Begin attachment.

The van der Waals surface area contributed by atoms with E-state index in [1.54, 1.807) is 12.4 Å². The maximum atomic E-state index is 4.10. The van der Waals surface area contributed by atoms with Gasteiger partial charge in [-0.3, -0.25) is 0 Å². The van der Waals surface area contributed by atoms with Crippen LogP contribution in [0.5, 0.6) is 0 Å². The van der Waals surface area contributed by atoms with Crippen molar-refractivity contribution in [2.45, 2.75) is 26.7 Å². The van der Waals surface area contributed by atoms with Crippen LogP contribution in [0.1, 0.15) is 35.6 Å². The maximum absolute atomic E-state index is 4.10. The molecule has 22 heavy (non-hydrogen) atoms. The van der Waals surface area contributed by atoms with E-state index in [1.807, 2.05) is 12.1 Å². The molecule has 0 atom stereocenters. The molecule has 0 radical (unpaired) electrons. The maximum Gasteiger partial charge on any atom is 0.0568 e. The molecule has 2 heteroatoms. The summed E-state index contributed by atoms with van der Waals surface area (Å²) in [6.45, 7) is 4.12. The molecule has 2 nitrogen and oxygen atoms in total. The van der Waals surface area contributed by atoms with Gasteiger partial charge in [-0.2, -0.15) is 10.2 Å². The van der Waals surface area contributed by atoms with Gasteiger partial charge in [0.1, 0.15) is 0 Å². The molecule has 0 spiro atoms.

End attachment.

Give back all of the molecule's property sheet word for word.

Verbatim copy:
The van der Waals surface area contributed by atoms with E-state index in [1.54, 1.807) is 12.4 Å². The maximum atomic E-state index is 4.10. The van der Waals surface area contributed by atoms with Gasteiger partial charge in [-0.3, -0.25) is 0 Å². The van der Waals surface area contributed by atoms with Crippen LogP contribution in [0.5, 0.6) is 0 Å². The van der Waals surface area contributed by atoms with Crippen molar-refractivity contribution in [2.45, 2.75) is 26.7 Å². The van der Waals surface area contributed by atoms with Crippen LogP contribution in [0.1, 0.15) is 35.6 Å². The maximum absolute atomic E-state index is 4.10. The molecule has 22 heavy (non-hydrogen) atoms. The van der Waals surface area contributed by atoms with E-state index in [1.807, 2.05) is 12.1 Å². The molecule has 0 atom stereocenters. The molecule has 0 radical (unpaired) electrons. The maximum Gasteiger partial charge on any atom is 0.0568 e. The molecule has 2 heteroatoms. The summed E-state index contributed by atoms with van der Waals surface area (Å²) in [6.45, 7) is 4.12. The molecule has 2 nitrogen and oxygen atoms in total. The van der Waals surface area contributed by atoms with Gasteiger partial charge in [-0.2, -0.15) is 10.2 Å². The van der Waals surface area contributed by atoms with Gasteiger partial charge in [0.1, 0.15) is 0 Å². The molecule has 0 spiro atoms.